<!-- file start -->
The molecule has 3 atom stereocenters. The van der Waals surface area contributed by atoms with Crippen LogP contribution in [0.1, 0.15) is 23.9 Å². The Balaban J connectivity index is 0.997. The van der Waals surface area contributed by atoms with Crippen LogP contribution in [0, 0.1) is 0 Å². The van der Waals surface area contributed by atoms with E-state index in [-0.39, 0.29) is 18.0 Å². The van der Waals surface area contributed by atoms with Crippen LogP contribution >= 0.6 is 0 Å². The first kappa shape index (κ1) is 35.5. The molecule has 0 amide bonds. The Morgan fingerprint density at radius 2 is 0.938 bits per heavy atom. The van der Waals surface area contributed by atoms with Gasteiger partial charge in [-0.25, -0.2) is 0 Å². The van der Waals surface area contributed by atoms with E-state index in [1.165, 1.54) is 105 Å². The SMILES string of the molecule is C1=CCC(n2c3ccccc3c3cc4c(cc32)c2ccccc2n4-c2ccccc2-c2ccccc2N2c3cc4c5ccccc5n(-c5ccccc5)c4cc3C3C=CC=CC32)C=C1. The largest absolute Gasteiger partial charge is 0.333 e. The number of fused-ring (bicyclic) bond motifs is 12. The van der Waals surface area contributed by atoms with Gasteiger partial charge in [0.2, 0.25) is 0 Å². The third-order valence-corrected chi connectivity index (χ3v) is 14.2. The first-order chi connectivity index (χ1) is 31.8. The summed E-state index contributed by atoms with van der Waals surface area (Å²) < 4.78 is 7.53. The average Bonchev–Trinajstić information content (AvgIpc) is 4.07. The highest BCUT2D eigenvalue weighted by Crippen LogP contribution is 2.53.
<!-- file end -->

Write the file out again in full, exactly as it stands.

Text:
The molecule has 3 atom stereocenters. The van der Waals surface area contributed by atoms with Crippen LogP contribution in [0.1, 0.15) is 23.9 Å². The Balaban J connectivity index is 0.997. The van der Waals surface area contributed by atoms with Crippen LogP contribution in [0, 0.1) is 0 Å². The van der Waals surface area contributed by atoms with E-state index in [-0.39, 0.29) is 18.0 Å². The van der Waals surface area contributed by atoms with Crippen LogP contribution >= 0.6 is 0 Å². The first kappa shape index (κ1) is 35.5. The molecule has 0 amide bonds. The Morgan fingerprint density at radius 2 is 0.938 bits per heavy atom. The van der Waals surface area contributed by atoms with Gasteiger partial charge in [-0.25, -0.2) is 0 Å². The van der Waals surface area contributed by atoms with E-state index in [1.165, 1.54) is 105 Å². The SMILES string of the molecule is C1=CCC(n2c3ccccc3c3cc4c(cc32)c2ccccc2n4-c2ccccc2-c2ccccc2N2c3cc4c5ccccc5n(-c5ccccc5)c4cc3C3C=CC=CC32)C=C1. The largest absolute Gasteiger partial charge is 0.333 e. The number of fused-ring (bicyclic) bond motifs is 12. The van der Waals surface area contributed by atoms with Gasteiger partial charge in [0.2, 0.25) is 0 Å². The third-order valence-corrected chi connectivity index (χ3v) is 14.2. The first-order chi connectivity index (χ1) is 31.8. The summed E-state index contributed by atoms with van der Waals surface area (Å²) < 4.78 is 7.53. The average Bonchev–Trinajstić information content (AvgIpc) is 4.07. The highest BCUT2D eigenvalue weighted by Crippen LogP contribution is 2.53.